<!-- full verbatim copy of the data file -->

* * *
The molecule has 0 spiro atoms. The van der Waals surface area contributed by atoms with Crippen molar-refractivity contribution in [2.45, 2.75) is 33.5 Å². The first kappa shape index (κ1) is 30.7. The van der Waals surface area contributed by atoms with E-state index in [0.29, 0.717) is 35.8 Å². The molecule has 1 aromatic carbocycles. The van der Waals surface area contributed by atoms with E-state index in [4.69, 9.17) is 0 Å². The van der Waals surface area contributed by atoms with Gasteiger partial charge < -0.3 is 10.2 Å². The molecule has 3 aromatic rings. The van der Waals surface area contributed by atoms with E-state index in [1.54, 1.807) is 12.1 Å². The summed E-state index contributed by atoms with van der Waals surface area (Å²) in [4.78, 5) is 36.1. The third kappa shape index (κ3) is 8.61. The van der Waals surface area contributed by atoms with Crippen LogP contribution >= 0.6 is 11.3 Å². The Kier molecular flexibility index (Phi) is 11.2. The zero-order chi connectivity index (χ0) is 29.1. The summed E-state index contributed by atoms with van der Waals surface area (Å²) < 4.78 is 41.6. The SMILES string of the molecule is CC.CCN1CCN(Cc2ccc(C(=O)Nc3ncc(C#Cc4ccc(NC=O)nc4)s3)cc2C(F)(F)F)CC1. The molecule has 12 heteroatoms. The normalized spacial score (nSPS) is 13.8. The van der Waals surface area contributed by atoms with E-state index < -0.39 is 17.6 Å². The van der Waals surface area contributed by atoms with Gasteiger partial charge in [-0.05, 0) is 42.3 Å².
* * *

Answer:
The molecule has 0 spiro atoms. The van der Waals surface area contributed by atoms with Crippen molar-refractivity contribution in [2.45, 2.75) is 33.5 Å². The first kappa shape index (κ1) is 30.7. The van der Waals surface area contributed by atoms with E-state index in [0.29, 0.717) is 35.8 Å². The molecule has 1 aromatic carbocycles. The van der Waals surface area contributed by atoms with E-state index in [4.69, 9.17) is 0 Å². The van der Waals surface area contributed by atoms with Gasteiger partial charge < -0.3 is 10.2 Å². The molecule has 3 aromatic rings. The van der Waals surface area contributed by atoms with E-state index in [1.54, 1.807) is 12.1 Å². The summed E-state index contributed by atoms with van der Waals surface area (Å²) in [4.78, 5) is 36.1. The third kappa shape index (κ3) is 8.61. The van der Waals surface area contributed by atoms with Crippen LogP contribution >= 0.6 is 11.3 Å². The Kier molecular flexibility index (Phi) is 11.2. The zero-order chi connectivity index (χ0) is 29.1. The summed E-state index contributed by atoms with van der Waals surface area (Å²) < 4.78 is 41.6. The SMILES string of the molecule is CC.CCN1CCN(Cc2ccc(C(=O)Nc3ncc(C#Cc4ccc(NC=O)nc4)s3)cc2C(F)(F)F)CC1. The molecule has 12 heteroatoms. The normalized spacial score (nSPS) is 13.8. The van der Waals surface area contributed by atoms with E-state index < -0.39 is 17.6 Å². The van der Waals surface area contributed by atoms with Gasteiger partial charge in [-0.05, 0) is 42.3 Å².